17. A method of operating an impulse ink jet printer having at least one nozzle, comprising the steps of:
generating a plurality of mutually asynchronous firing signals on demand, said firing signals having amplitudes which are effective to eject droplets of ink from said nozzle; and
generating a plurality of mutually synchronous sub-firing signals after a predetermined quiescent interval following said firing signals, said sub-firing signals having amplitudes which are effective to prevent clogging of the nozzle yet which are ineffective to eject droplets of ink and terminating upon generation of a subsequent firing signal.
18. A method of operating an ink jet printer which comprises at least one nozzle for ejecting ink droplets in response to a sequence of control signals comprising firing signals and sub-firing signals of controlled amplitude, said method comprising the steps of:
generating a first firing signal which is effective to eject ink droplets;
determining elapsed time following the generation of the first firing signal;
generating a plurality of sub-firing signals after a predetermined quiescent interval following generation of the first firing signal, said sub-firing signals having a parameter which is effective to prevent clogging of the nozzle yet which is ineffective to eject ink droplets; and
terminating said generation of sub-firing signals upon generation of a subsequent firing signal.
19. A method of operating an ink jet printer having at least one nozzle for ejecting ink droplets in response to a sequence of control signals that comprises firing signals and sub-firing signals of controlled amplitude, said method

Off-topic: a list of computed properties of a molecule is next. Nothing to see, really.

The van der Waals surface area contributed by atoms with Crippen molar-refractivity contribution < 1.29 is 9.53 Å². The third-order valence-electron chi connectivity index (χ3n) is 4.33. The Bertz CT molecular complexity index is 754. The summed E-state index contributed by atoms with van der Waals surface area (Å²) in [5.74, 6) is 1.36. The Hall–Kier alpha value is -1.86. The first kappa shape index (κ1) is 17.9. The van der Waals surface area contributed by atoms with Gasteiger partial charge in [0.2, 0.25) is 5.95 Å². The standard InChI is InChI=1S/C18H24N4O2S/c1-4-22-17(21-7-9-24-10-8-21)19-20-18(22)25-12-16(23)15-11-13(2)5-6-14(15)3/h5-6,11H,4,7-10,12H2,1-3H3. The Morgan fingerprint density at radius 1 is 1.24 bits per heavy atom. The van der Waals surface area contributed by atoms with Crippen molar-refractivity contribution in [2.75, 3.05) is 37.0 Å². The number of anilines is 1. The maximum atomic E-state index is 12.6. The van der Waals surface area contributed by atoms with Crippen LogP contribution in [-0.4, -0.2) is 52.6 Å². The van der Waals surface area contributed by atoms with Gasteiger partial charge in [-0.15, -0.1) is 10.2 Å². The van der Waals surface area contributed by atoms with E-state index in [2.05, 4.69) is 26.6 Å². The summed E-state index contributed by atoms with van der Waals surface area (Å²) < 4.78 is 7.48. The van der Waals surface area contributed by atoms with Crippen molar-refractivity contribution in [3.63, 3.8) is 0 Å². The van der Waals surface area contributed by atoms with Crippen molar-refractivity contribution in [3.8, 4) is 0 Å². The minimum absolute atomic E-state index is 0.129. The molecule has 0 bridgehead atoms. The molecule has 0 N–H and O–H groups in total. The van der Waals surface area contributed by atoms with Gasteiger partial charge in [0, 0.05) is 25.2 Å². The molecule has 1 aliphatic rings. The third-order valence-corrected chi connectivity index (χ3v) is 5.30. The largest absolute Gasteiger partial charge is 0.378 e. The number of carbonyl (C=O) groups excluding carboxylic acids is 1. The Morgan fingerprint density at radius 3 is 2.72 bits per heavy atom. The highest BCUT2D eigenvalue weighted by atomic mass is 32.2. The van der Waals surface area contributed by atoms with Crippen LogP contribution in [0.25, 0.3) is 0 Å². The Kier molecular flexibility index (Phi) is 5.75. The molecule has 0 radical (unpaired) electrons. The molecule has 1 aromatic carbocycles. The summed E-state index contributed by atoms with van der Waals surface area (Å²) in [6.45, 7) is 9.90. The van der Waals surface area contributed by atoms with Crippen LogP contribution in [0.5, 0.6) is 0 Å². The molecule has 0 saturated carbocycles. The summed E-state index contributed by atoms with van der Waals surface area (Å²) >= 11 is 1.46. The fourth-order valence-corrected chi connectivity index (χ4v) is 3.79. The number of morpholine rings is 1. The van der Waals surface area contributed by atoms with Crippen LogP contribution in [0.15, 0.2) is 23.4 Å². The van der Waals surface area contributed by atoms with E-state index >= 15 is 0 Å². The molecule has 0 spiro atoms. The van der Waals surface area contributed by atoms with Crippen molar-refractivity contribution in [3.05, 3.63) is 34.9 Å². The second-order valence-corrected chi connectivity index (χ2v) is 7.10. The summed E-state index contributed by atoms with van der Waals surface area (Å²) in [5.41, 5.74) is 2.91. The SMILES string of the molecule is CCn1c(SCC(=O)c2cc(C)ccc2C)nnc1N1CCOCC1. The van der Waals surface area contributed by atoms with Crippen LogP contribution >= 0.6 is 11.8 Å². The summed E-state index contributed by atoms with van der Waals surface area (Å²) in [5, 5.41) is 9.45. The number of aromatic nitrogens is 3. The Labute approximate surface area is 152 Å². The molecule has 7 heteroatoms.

generating a sequence of control signals at a frequency which is effective to prevent clogging of the nozzle;
generating firing signals having amplitudes which are effective to prevent clogging of the nozzle and to eject ink droplets; and
generating sub-firing signals having amplitudes which are effective to prevent clogging of the nozzle yet which are ineffective to eject ink droplets, said generation of sub-firing signals commencing after a predetermined quiescent interval following generation of a sequence of firing signals and terminating upon generation of a subsequent firing signal.
20. The method of claim 18 wherein the parameter is amplitude.
21. The printer of claim 1 wherein said quiescent intervals exceeds a minimum interval defined by firing signals in said sequence of firing signals.
22. The printer of claim 1 wherein said quiescent interval is about 1 to about 360 seconds.
23. The method of claim 1 wherein said quiescent interval exceeds a minimum interval defined by firing signals in said sequence of firing signals.
24. The printer of claim 1 wherein said quiescent interval is about 1 to about 360 seconds.
25. An impulse ink jet printer which comprises:
at least one nozzle for ejecting ink droplets in response to a sequence of control signals having controlled amplitude, said sequence comprising firing signals and sub-firing signals;